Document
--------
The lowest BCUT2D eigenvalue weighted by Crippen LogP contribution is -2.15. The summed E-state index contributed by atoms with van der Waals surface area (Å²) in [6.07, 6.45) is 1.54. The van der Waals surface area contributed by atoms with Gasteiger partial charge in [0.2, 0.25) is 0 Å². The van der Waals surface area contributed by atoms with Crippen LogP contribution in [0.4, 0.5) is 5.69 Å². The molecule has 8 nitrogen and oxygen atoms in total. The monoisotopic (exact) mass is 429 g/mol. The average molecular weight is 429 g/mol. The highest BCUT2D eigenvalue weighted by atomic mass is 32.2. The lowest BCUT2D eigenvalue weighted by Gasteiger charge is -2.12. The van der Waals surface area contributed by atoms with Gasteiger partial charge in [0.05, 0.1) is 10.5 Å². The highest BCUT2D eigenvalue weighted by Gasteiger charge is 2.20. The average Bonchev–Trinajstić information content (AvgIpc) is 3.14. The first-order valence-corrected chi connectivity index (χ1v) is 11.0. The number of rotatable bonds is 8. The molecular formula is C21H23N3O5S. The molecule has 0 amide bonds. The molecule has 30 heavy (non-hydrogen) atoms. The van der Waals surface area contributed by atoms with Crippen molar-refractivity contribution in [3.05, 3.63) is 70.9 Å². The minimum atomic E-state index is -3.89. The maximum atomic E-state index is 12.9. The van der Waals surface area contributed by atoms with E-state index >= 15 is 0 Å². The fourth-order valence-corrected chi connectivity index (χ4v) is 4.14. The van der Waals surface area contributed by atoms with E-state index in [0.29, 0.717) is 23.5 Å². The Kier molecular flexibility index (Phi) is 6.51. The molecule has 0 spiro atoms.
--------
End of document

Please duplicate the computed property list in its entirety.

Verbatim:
The lowest BCUT2D eigenvalue weighted by Crippen LogP contribution is -2.15. The summed E-state index contributed by atoms with van der Waals surface area (Å²) in [6.07, 6.45) is 1.54. The van der Waals surface area contributed by atoms with Gasteiger partial charge in [0.2, 0.25) is 0 Å². The van der Waals surface area contributed by atoms with Crippen LogP contribution in [0.4, 0.5) is 5.69 Å². The molecule has 8 nitrogen and oxygen atoms in total. The monoisotopic (exact) mass is 429 g/mol. The average molecular weight is 429 g/mol. The highest BCUT2D eigenvalue weighted by atomic mass is 32.2. The lowest BCUT2D eigenvalue weighted by Gasteiger charge is -2.12. The van der Waals surface area contributed by atoms with Gasteiger partial charge in [0.05, 0.1) is 10.5 Å². The highest BCUT2D eigenvalue weighted by Gasteiger charge is 2.20. The average Bonchev–Trinajstić information content (AvgIpc) is 3.14. The first-order valence-corrected chi connectivity index (χ1v) is 11.0. The number of rotatable bonds is 8. The molecular formula is C21H23N3O5S. The molecule has 0 amide bonds. The molecule has 30 heavy (non-hydrogen) atoms. The van der Waals surface area contributed by atoms with Crippen molar-refractivity contribution in [3.05, 3.63) is 70.9 Å². The minimum atomic E-state index is -3.89. The maximum atomic E-state index is 12.9. The van der Waals surface area contributed by atoms with E-state index >= 15 is 0 Å². The fourth-order valence-corrected chi connectivity index (χ4v) is 4.14. The van der Waals surface area contributed by atoms with E-state index in [0.29, 0.717) is 23.5 Å². The Kier molecular flexibility index (Phi) is 6.51. The molecule has 0 spiro atoms.